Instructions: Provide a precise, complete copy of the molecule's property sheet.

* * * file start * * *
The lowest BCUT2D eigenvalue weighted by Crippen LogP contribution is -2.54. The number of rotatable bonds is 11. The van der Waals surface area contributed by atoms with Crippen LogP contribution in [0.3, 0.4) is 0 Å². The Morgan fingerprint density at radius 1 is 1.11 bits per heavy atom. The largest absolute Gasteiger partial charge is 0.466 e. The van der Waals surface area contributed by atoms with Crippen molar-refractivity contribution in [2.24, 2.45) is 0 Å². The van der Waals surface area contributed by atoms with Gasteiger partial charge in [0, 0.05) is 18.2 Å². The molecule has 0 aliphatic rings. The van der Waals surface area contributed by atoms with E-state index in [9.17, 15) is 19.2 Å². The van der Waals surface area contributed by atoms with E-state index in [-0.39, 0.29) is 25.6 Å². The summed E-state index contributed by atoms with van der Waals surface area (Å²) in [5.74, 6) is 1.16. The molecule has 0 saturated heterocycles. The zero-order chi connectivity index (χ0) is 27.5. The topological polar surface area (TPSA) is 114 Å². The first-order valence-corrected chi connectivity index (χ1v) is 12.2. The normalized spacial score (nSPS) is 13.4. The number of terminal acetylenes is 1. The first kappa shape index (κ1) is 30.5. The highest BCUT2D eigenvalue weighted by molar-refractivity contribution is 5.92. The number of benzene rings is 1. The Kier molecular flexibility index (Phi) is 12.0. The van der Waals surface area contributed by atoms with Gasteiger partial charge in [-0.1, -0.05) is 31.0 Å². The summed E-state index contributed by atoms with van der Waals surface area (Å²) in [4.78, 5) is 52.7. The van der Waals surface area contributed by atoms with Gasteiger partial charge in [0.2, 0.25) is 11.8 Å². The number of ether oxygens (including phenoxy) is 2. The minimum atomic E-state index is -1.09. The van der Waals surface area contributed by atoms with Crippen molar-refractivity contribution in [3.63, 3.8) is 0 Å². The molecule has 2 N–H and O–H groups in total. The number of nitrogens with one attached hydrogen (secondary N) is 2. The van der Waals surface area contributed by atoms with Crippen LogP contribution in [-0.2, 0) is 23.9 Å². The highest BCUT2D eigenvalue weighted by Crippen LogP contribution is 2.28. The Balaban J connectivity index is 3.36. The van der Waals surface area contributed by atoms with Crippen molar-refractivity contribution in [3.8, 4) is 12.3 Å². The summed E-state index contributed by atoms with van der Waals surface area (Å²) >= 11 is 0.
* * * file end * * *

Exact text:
The lowest BCUT2D eigenvalue weighted by Crippen LogP contribution is -2.54. The number of rotatable bonds is 11. The van der Waals surface area contributed by atoms with Crippen LogP contribution in [0.3, 0.4) is 0 Å². The Morgan fingerprint density at radius 1 is 1.11 bits per heavy atom. The largest absolute Gasteiger partial charge is 0.466 e. The van der Waals surface area contributed by atoms with Crippen molar-refractivity contribution in [2.24, 2.45) is 0 Å². The van der Waals surface area contributed by atoms with Gasteiger partial charge in [0, 0.05) is 18.2 Å². The molecule has 0 aliphatic rings. The van der Waals surface area contributed by atoms with E-state index in [9.17, 15) is 19.2 Å². The van der Waals surface area contributed by atoms with E-state index in [-0.39, 0.29) is 25.6 Å². The summed E-state index contributed by atoms with van der Waals surface area (Å²) in [5.74, 6) is 1.16. The molecule has 0 saturated heterocycles. The zero-order chi connectivity index (χ0) is 27.5. The topological polar surface area (TPSA) is 114 Å². The first-order valence-corrected chi connectivity index (χ1v) is 12.2. The normalized spacial score (nSPS) is 13.4. The number of terminal acetylenes is 1. The first kappa shape index (κ1) is 30.5. The highest BCUT2D eigenvalue weighted by molar-refractivity contribution is 5.92. The number of benzene rings is 1. The Kier molecular flexibility index (Phi) is 12.0. The van der Waals surface area contributed by atoms with Gasteiger partial charge in [-0.1, -0.05) is 31.0 Å². The summed E-state index contributed by atoms with van der Waals surface area (Å²) in [4.78, 5) is 52.7. The van der Waals surface area contributed by atoms with Gasteiger partial charge in [0.2, 0.25) is 11.8 Å². The number of ether oxygens (including phenoxy) is 2. The minimum atomic E-state index is -1.09. The van der Waals surface area contributed by atoms with Crippen molar-refractivity contribution in [3.63, 3.8) is 0 Å². The molecule has 2 N–H and O–H groups in total. The number of nitrogens with one attached hydrogen (secondary N) is 2. The van der Waals surface area contributed by atoms with Crippen LogP contribution in [-0.2, 0) is 23.9 Å². The highest BCUT2D eigenvalue weighted by Crippen LogP contribution is 2.28. The Balaban J connectivity index is 3.36. The van der Waals surface area contributed by atoms with Crippen molar-refractivity contribution in [3.8, 4) is 12.3 Å². The summed E-state index contributed by atoms with van der Waals surface area (Å²) >= 11 is 0.